I am currently studying abroad in Copenhagen. I took classes at Copenhagen Business School and I lived in a dorm with other exchange students. As this semester comes to a close and I reflect on my favorite parts of abroad and what I want to take back with me when I go home, the thing that instantly comes to mind is the Danish lifestyle of hygge. Hygge translates to “coziness” in English, however, this translation doesn’t do the concept justice. Hygge is so much more than our idea of coziness. Hygge can be used to describe an atmosphere that often consists of candlelight, blankets, pillows, and a cozy and at home feeling. Hygge is also used to describe the Danish way of living that includes being happy and present with friends and family. When you’re in Copenhagen, people aren’t on their phones. Instead, everyone is very much present in whatever they are doing, whether that is talking with friends or enjoying a cup of coffee.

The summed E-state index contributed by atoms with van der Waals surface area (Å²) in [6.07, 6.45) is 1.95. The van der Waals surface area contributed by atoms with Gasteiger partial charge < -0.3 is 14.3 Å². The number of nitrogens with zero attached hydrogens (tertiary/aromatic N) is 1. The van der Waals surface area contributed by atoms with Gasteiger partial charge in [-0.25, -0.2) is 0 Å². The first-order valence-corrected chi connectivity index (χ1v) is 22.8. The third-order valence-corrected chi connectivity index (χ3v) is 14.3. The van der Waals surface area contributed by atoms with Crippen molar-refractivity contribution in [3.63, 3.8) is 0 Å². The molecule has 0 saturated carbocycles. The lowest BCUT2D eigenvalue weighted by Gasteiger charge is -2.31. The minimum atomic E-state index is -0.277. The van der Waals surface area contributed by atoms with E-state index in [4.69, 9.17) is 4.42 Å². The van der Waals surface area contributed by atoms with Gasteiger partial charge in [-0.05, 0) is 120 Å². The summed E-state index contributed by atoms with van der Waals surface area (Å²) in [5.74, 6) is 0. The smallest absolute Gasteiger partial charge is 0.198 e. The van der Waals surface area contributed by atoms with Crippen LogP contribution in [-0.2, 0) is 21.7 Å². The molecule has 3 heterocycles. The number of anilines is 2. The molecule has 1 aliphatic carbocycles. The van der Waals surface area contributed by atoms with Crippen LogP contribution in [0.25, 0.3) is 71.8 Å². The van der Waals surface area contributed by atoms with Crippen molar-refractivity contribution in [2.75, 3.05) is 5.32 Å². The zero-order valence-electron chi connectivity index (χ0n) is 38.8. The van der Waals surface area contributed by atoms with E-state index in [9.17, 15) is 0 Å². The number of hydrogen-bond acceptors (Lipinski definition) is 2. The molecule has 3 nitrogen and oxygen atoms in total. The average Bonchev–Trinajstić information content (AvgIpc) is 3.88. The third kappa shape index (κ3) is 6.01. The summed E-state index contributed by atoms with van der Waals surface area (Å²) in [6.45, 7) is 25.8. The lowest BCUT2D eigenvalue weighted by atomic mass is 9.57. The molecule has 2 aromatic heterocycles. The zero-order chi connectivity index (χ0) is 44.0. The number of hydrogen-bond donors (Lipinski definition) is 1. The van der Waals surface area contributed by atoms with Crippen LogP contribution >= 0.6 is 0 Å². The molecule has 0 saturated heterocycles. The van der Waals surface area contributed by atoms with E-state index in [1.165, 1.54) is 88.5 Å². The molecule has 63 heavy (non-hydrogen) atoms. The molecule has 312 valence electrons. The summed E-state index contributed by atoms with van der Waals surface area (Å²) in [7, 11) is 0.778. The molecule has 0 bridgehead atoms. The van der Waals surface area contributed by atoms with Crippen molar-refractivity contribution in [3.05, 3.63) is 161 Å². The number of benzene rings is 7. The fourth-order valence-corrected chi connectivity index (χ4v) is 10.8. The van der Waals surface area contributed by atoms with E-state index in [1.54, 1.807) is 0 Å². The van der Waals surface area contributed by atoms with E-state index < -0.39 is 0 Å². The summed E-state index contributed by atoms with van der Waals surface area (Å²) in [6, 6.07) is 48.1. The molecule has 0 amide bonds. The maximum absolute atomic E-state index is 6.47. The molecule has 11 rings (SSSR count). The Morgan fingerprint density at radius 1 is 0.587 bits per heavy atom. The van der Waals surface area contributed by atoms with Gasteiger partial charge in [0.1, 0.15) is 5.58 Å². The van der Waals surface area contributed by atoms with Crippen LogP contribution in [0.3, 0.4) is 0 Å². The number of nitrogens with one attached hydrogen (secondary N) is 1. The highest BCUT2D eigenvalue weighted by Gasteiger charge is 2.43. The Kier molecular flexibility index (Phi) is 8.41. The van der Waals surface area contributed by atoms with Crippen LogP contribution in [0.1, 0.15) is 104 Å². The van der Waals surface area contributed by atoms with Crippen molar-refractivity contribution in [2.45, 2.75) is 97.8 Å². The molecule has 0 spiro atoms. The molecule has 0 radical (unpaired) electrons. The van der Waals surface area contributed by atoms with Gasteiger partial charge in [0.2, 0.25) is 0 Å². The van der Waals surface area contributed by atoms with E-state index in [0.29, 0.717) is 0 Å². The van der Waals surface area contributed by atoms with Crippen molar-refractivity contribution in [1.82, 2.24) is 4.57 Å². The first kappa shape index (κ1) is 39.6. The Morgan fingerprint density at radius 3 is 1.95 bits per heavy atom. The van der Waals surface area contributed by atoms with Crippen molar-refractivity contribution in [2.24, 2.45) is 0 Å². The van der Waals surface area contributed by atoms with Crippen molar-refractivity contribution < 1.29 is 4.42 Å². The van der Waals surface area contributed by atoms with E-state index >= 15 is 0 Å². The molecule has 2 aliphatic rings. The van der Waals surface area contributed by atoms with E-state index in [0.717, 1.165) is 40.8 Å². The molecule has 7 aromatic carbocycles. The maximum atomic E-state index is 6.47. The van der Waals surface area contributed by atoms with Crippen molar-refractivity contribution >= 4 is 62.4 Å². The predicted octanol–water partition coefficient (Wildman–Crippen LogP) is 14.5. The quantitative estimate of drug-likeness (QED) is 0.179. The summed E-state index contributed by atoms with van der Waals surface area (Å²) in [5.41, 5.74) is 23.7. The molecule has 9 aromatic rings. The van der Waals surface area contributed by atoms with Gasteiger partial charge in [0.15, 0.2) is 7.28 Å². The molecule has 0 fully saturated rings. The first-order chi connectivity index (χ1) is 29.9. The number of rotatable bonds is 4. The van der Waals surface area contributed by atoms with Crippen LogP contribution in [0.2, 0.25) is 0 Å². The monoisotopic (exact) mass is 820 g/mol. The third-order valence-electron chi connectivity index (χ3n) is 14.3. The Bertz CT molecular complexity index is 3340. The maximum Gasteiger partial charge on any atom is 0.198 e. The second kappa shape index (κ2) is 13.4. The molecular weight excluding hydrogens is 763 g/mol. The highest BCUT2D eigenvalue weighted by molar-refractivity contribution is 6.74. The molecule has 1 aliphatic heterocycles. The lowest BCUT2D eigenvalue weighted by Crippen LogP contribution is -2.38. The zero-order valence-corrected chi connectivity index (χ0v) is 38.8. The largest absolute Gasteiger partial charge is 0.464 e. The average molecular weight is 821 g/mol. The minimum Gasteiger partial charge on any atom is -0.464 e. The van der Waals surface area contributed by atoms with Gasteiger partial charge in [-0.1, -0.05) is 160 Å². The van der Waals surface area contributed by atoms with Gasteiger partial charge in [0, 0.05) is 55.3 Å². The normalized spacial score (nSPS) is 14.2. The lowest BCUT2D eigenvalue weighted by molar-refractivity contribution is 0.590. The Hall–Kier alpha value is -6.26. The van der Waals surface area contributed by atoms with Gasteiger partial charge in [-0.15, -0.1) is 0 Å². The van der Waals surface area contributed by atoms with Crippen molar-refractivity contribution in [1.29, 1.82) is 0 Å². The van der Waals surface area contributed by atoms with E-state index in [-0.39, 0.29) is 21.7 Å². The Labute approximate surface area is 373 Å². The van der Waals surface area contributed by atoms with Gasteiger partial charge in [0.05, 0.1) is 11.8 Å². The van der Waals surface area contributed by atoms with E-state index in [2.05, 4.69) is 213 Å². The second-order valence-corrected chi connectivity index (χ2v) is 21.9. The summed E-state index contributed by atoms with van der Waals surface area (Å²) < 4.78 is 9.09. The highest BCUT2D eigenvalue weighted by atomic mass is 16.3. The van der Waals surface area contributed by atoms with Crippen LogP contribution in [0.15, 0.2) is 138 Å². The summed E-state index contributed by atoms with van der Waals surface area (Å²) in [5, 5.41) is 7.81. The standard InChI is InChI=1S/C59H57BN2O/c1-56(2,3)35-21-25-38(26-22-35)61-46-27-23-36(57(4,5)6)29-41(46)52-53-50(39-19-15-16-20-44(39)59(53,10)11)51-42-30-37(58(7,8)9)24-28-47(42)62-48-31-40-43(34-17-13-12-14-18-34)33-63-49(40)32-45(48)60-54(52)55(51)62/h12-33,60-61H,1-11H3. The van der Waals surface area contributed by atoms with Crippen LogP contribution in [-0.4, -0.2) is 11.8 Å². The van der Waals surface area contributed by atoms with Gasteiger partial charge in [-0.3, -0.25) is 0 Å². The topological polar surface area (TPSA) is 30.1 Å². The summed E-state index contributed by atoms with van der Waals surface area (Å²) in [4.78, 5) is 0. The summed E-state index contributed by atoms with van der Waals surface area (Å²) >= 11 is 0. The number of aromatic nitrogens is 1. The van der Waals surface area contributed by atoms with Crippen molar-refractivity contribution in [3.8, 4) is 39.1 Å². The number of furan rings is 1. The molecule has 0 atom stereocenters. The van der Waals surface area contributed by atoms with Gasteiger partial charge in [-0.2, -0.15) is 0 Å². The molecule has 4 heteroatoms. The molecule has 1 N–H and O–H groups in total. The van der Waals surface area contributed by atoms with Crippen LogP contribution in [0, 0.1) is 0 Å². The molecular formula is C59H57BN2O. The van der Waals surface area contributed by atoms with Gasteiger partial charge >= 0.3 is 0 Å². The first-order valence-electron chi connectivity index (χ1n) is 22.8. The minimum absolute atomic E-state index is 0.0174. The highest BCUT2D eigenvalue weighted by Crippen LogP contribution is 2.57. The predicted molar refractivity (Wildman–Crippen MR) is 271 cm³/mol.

Unlike our go-go-go spirit in the states, people aren’t in such a rush. You can sit in a restaurant or cafe for hours at a time and you feel no pressure to leave. In fact, they want you to stay and enjoy the time you have with those around you. It’s hard to explain hygge to my friends and family at home, but essentially it is a feeling of living a happy life and enjoying the everyday moments. Danes are some of the happiest people in the world, and I definitely think hygge has a lot to do with that. Being in Copenhagen and experiencing the hygge that is routine in everyday life has been refreshing and I hope to bring this back with me when I go home. This semester abroad has been such an amazing experience, and I’m so happy that USC encourages all of its students to participate in international experiences during their four years.